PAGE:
This farcical mismatch between the severity of this crisis and the amount of time spent talking about it comes in the face of public concern over the climate crisis reaching its highest ever level - now at 85% for adults and 91% for students. This comes amidst increasingly urgent warnings from scientists and extreme weather events across the country. Research commissioned by climate charity Possible found that just 2% of televised leaders debate time addressed climate change since 2015, with three-quarters of these debates not discussing it for more than one minute. And the relentless sidelining of the climate and nature emergencies will only continue unless there is an effective vehicle in place which gives them the attention they so desperately deserve. A televised climate and nature leaders debate fulfils this ask and is at the last hurdle to become a reality. Now is the time to help it cross the finish line!
All major opposition party leaders - Labour, Scottish National Party, Liberal Democrats and the Green Party - have agreed to take part and Channel 4 news has confirmed they will host it. However, Boris Johnson has so far refused to commit.
The organisation I lead, the National Union of Students (NUS), representing seven million students in the UK, and over 90 other organisations, including the Women’s Institute, National Trust and the National Pensioners Convention have all called for this debate to happen. A petition supporting the campaign has now been signed by almost 200,000 people. When you take a closer look at the mountain of evidence behind the most urgent warnings about the climate and nature crisis it’s hardly a surprise to see this wave of public support for the debate.
The government’s advisory group - the Committee on Climate Change, who are responsible for assessing the government’s climate policies - have warned of 4°C of global heating on current trends, described by the global scientific community as ‘catastrophic’. The IPCC, the official global body of climate scientists, warned there are less than a dozen years to take action to keep global warming under 1.5C. Drought, floods, extreme heat and poverty for hundreds of millions of people loom large if this target is missed by even half a degree. The heatwave we experienced this summer and the recent floods in the north of England are just the beginning of a rising tide of climate impacts yet to come.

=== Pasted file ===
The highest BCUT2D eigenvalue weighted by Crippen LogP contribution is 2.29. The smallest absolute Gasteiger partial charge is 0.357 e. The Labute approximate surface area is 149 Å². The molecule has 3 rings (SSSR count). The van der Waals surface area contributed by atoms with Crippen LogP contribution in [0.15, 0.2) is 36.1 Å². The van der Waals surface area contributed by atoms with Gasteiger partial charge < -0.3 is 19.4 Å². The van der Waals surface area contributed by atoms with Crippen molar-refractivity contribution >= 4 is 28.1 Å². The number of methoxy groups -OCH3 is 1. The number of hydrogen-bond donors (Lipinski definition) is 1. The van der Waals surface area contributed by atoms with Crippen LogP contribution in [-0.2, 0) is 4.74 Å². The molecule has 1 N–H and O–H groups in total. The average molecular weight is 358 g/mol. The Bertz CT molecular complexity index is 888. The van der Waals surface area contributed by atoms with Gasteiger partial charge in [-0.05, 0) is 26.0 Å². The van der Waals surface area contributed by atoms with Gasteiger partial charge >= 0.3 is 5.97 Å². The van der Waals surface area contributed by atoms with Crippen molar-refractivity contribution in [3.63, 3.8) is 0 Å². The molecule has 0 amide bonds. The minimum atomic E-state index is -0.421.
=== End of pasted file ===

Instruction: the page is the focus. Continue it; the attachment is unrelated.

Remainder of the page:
Voters are ready to hear how our leaders will tackle the colossal threat of climate and nature breakdown and reap the benefits of facing this crisis sooner rather than later. Over half the public say climate change will influence how they vote in the general election with a separate poll showing that the majority care more about the environment ahead of this election than at any time in the past, ranking it above the economy, education and immigration. Our own research shows that 80% of students would be more likely to vote for politicians if they did more to stop the climate emergency.
The December 2019 election will potentially put in place a government for 5 years of the 10 years we’ve now got left to get on track for that 1.5 degrees goal. It could not be more imperative for the public to scrutinise the potential future Prime Minister’s plans to respond. Part of the reason we’re in this emergency is because it’s been pushed off stage in previous elections. And after Tuesday’s debate, it’s clear that the only thing that’s changed since the last election is the public’s appetite for it. It’s time to correct this. It’s time for Mr Johnson to prove his commitment to tackling this crisis, and commit to a TV leaders climate and nature debate. It may not be damson jam, but it sure as hell is the gift the public wants this Christmas.
Zamzam Ibrahim, President, National Union of Students (NUS) and Students Organising for Sustainability (SOS-UK)